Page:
FCC Impose Freeze on Expanded Band AM Major Mods - Radio World

FCC Impose Freeze on Expanded Band AM Major Mods

FCC Impose Freeze on Expanded Band AM Major Mods
Publish date:

The Mass Media Bureau has stopped accepting applications for major changes in authorized AM expanded band stations. However, pending major change applications will be processed.
The reason for the freeze? The bureau hopes to soon issue a public notice anticipates issuing in the near future a public notice accepting for filing all pending AM expanded band major change applications determined to be in compliance with our technical rules. Minor change applications will continue to be accepted under established first-come, first-served basis.
As part of a plan to allow some AMs to move to a portion of the band where they would get more bandwidth, the commission developed an allotment plan for some AMs to move to the rarified air of 1605 kHz - 1705 kHz in 1991.
The commission issued a total of 65 permits for AM expanded band stations in 1997 and 1998. But the final allotment plan list included 88 stations, but the FCC accepted additional applications for stations that wanted to move to the expanded portion of the band.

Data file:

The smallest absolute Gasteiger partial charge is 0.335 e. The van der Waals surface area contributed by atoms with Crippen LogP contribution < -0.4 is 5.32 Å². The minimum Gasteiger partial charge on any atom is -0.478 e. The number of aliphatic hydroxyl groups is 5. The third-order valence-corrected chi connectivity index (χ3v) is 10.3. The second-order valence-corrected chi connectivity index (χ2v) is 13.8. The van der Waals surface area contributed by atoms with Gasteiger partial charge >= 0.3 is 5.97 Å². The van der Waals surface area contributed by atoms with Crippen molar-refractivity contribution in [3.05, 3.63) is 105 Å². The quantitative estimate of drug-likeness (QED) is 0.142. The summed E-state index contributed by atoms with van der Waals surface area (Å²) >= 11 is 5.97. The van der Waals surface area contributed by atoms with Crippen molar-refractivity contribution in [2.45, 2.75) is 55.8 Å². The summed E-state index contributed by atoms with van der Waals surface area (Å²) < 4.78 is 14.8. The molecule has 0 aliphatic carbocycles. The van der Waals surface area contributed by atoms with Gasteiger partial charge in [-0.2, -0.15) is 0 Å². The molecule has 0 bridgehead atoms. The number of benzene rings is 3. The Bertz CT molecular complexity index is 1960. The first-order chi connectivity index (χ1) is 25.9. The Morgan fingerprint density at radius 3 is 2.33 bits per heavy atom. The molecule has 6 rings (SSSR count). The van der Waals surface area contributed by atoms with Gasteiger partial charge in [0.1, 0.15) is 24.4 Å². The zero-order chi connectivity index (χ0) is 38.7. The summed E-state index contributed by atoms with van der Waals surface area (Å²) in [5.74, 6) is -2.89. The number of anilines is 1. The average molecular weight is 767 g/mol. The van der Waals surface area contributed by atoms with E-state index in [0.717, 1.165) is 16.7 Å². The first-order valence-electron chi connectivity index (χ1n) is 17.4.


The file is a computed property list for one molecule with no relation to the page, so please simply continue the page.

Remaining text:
The allotment plan became final on December 5, 2000. A freeze on the filing of major change applications will provide an opportunity to study new and complex AM expanded band licensing issues, including protection standards, facility classes, and eligibility requirements.
The bureau is also concerned that continuing to accept AM expanded band applications that specify new communities of license and propose relocating facilities substantial distances may be limiting opportunities for additional expanded band stations. A freeze will preserve the rights of potential applicants for new AM expanded band stations and the opportunity to use competitive bidding procedures to award these authorizations.


Life on Expanded Band Is (Pretty) Good

WASHINGTON It's been nearly 20 years since the FCC began proceedings to expand the AM band with hopes of easing interference among existing stations, and the results appear close to meeting the commission's original goals, according to industry experts.